Despite last week’s tragedies, we’re winning the fight on youth imprisonment

Last week was a tragic one in the prison system. The apparent suicide of two teenagers in separate incidents has thrown the spotlight back on the youth prison system. These incidents call into question the ability of young offenders institutions to provide proper care for the children in their care. There were many warning signs. More

Davos 2012: The Great Transformation

The theme of this year's Davos meeting was the 'Great Transformation'. Over the last three years nef has argued a similar line, promoting the need for what we call a Great Transition. 

Our unique strength as an organisation is that we have a very clear analysis of the systemic and international problems advanced economies are currenly facing. We understand how sustainability challenges link with inequality, with increasing instability of economies, and how all of these affect human well-being.


Cap bonuses, not benefits

If nothing else, the habit of blaming the victims in times of economic crisis is remarkably consistent. Making the behaviour of people receiving welfare benefits in times of high structural unemployment the focus of debate, is a convenient political trick to distract attention from the failure of government economic policy. It was used repeatedly during recessions in the 1980s and 1990s by a government that thought high unemployment was ‘a price worth paying’ to control inflation.


Obama gets it, why don’t we?

I received a flurry of emails and texts yesterday informing me that Obama had just pronounced inequality as the most important debate of our time… I might have fallen over myself rushing to get to the laptop had it not already been on my lap.

Low and behold, amidst all the nationalistic rhetoric in the State of the Union address, was the message that America needs to tackle growing economic inequality, and fast.


Hester’s bonus is a distraction

We should not be in too much of a hurry to celebrate the RBS Chief's decision to forego his annual bonus. The excessive remuneration of bankers (as well as City accountants and lawyers) is merely a symptom of a wider problem; a financial sector that has learnt how to ruthlessly exploit its privileged position in the economy.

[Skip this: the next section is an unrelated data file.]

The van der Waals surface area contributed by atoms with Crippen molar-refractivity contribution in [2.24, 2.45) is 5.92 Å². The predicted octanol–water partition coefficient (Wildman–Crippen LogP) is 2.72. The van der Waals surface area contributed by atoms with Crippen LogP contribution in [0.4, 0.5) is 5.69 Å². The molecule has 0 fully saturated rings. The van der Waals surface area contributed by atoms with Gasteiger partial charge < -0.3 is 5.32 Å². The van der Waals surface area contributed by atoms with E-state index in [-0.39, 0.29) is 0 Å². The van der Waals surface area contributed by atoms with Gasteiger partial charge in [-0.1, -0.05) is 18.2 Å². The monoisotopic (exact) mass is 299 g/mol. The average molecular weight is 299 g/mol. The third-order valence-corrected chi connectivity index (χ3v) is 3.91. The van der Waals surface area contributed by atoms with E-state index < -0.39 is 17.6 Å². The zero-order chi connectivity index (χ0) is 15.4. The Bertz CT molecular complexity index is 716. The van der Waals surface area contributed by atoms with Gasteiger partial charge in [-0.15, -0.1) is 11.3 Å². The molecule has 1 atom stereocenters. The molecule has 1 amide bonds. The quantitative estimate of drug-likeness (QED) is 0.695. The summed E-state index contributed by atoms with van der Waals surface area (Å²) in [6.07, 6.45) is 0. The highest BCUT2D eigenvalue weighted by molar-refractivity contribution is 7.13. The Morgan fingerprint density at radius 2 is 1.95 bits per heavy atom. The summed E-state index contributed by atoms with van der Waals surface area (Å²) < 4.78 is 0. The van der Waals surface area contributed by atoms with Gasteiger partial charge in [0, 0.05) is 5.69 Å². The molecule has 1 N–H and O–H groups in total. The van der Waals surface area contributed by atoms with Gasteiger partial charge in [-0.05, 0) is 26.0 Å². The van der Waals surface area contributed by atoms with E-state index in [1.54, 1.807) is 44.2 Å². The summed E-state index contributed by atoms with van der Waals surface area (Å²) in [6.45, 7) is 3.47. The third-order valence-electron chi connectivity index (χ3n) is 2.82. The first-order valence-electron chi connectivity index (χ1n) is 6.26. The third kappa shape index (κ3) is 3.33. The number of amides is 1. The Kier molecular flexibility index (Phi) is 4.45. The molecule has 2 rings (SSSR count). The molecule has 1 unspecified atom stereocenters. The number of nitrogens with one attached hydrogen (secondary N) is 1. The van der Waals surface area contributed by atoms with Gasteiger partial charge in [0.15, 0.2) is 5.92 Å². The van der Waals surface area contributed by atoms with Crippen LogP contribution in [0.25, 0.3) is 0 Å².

The EU’s fiscal compact - the most boring suicide note in history?

There’s no other way to describe it. Strip away the eurojargon, and the EU’s fiscal compact is a despairing embrace of terminal decline. Austerity will now carry the force of law. More

Stripping Sir Fred - a monumental irrelevance

Oh well, that’s alright then. They've stripped Fred the Shred of his knighthood. The financial crisis is solved. The world breathes easily.

It is an extraordinary technique, and a disastrous one, that – time after time – the British political establishment uses to avoid action. 

They narrow down the problem, increasingly absurdly, to some symbolic gesture. Then they do it, and keep their fingers crossed that history will move on.

In fact, it is tough today to work out which is the most annoying.


Move Your Money - time to take matters into our own hands

In a single month last year, October, an estimated 650,000 people in the United States closed their bank accounts and moved their money to a credit union. They are part of a growing movement of people who are voting with their savings against the mainstream banks. What is driving it? More

Why slow finance will happen here first

Italy gave is the idea of slow food. The USA gave us slow money. It may be that the idea of ‘slow finance’, the title of a book by the fund manager Gervais Williams, may emerge in the UK.

nef’s head of banking and finance, Tony Greenham, is introducing a lecture by Williams next month.


Is it time for spirituality in business?

The new economics is a kind of journey, asserting, putting into practice, dealing with the side-effects and moving on – and nowhere more than in the business of asserting that spirituality is also an economic concept.


‹ First  < 98 99 100 101 102 >  Last ›